• Diagnose misconception without delay to avoid further misunderstanding or confusion, but explain with background information
    • Provide timely feedback to comment, confirm, evaluate, or to question
    • Provide additional important resources for further study
    • Use gentle reminders to carry the discussion further or redirect discussions
    • Encourage your students to use examples, real cases, or literature to support their views
    • See Anderson et. al (2001) Coding Scheme for Facilitating Discussions for more suggestions

Example 1: Feedback to Students

Email sent to class, ESL 015, Fall 06

Hi class,

Here's my feedback in your work on the summary of Lean's article.

What I was looking at:

a) if you have explicitly and clearly summarized the points as to why numerical grading system is not appropriate. Don't just say it's bad because it's unfair: Lean explained why it is unfair and how it can be detrimental to the students.

b) if you sum up the points as to why descriptive reports on the students might be a better way to replace the numerical grading. You need to include claims and assumptions about why this system would work better. His claim might be "descriptive way works better", but his assumption can be the reasons why that would work better. Let me see, as your reader, why Lean was supporting the descriptive way.

c) how you citied his examples in your own words to support points a) and b).

Please review your summary and see if you have stated all of these three points. Again, I would welcome your further revision on your summary.

Thank you. K. Park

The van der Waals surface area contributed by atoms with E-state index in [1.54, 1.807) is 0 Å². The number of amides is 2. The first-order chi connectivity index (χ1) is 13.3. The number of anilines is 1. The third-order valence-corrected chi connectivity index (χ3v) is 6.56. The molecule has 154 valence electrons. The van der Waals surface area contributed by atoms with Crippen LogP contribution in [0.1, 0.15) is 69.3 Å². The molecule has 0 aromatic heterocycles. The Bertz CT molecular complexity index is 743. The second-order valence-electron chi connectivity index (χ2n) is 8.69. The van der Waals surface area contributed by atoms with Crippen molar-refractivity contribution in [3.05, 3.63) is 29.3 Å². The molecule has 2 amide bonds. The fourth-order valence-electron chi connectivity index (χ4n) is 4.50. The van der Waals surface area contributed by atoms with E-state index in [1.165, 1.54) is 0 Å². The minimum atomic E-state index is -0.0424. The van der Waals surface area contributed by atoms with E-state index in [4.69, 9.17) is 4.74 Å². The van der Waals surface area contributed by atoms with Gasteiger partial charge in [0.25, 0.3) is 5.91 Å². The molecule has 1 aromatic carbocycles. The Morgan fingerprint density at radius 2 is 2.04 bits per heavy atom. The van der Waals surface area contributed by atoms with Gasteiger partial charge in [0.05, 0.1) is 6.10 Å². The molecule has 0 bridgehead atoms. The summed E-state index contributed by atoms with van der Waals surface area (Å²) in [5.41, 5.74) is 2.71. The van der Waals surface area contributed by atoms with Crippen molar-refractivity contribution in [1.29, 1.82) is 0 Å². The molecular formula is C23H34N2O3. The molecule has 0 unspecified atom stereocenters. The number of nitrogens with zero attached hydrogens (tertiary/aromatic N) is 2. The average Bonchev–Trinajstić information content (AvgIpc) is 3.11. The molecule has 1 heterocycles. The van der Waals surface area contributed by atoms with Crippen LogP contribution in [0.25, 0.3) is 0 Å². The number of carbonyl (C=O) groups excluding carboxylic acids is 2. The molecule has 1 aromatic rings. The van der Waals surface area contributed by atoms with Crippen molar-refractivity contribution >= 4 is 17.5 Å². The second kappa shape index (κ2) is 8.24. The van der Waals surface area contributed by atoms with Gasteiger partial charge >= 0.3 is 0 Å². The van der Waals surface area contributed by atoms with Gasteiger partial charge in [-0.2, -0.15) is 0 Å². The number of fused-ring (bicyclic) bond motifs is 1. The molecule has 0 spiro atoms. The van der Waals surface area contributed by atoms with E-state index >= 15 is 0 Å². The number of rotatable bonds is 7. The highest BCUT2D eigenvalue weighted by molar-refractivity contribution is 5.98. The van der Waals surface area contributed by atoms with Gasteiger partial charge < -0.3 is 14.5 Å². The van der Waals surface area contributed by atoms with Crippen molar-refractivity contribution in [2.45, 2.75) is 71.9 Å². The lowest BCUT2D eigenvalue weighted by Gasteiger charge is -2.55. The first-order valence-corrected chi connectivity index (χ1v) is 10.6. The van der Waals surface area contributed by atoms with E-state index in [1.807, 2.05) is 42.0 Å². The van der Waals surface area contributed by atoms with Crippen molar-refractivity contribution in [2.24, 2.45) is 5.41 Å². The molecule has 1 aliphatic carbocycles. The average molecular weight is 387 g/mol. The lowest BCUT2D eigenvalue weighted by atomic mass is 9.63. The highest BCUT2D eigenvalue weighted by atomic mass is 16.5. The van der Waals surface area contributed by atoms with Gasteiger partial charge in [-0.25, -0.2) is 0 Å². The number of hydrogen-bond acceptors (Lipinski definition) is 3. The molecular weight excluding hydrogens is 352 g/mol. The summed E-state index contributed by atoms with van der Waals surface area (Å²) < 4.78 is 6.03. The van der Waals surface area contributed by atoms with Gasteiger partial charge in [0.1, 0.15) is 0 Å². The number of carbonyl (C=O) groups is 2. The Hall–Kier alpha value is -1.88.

Voice of Experience

To hear insights from experienced online instructors about preparing for online teaching, access any or all of the following interviews. Please make sure your audio is enabled.

Alfred Turgeon

Figure 2
Figure 2 (altugeon.jpg)
Figure 3
Alfred Turgeon - Evolution of Teaching Style(Interviewed by Larry Ragan) (mp3)
Media File: TurgeonTeachingStyle.mp3
Figure 4
Alfred Turgeon - Adapting Content to Course Level (Interviewed by Larry Ragan) (mp3)
Media File: TurgeonCourseLevel.mp3

Why Do It?

Anderson, T. et al. (2001) suggests that a common problem in computer conferencing is the difficulty of focusing and refining discussions, which are typically limited to information sharing instead of knowledge construction, application, and integration. Such problems are attributed to the absence of a teaching presence.

Thomas (2002) suggests that three factors account for the lack of “normal discussion” necessary for learning to take place: “isolated mode of participation, the structural organization of messages, and the conflict between the written form and oral function of technology-mediated interpersonal communication” (p.362); good facilitation by a tutor or moderator is important to creating coherent online discussions.